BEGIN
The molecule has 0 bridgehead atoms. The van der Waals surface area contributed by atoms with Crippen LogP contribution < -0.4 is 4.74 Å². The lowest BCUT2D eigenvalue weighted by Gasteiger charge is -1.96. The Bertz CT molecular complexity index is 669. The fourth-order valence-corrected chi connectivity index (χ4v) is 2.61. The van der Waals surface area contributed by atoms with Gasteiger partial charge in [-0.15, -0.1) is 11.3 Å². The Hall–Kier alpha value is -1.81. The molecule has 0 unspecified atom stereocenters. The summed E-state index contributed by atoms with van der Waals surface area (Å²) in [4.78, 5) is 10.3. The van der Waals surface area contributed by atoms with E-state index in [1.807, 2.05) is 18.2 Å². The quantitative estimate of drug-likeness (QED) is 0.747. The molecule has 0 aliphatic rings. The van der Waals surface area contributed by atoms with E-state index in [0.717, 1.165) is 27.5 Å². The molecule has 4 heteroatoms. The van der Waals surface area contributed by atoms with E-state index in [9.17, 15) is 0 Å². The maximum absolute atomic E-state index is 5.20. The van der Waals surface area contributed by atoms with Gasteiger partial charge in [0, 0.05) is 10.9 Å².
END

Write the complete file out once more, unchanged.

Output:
The molecule has 0 bridgehead atoms. The van der Waals surface area contributed by atoms with Crippen LogP contribution < -0.4 is 4.74 Å². The lowest BCUT2D eigenvalue weighted by Gasteiger charge is -1.96. The Bertz CT molecular complexity index is 669. The fourth-order valence-corrected chi connectivity index (χ4v) is 2.61. The van der Waals surface area contributed by atoms with Gasteiger partial charge in [-0.15, -0.1) is 11.3 Å². The Hall–Kier alpha value is -1.81. The molecule has 0 unspecified atom stereocenters. The summed E-state index contributed by atoms with van der Waals surface area (Å²) in [4.78, 5) is 10.3. The van der Waals surface area contributed by atoms with E-state index in [1.807, 2.05) is 18.2 Å². The quantitative estimate of drug-likeness (QED) is 0.747. The molecule has 0 aliphatic rings. The van der Waals surface area contributed by atoms with E-state index in [0.717, 1.165) is 27.5 Å². The molecule has 4 heteroatoms. The van der Waals surface area contributed by atoms with E-state index in [9.17, 15) is 0 Å². The maximum absolute atomic E-state index is 5.20. The van der Waals surface area contributed by atoms with Gasteiger partial charge in [0, 0.05) is 10.9 Å².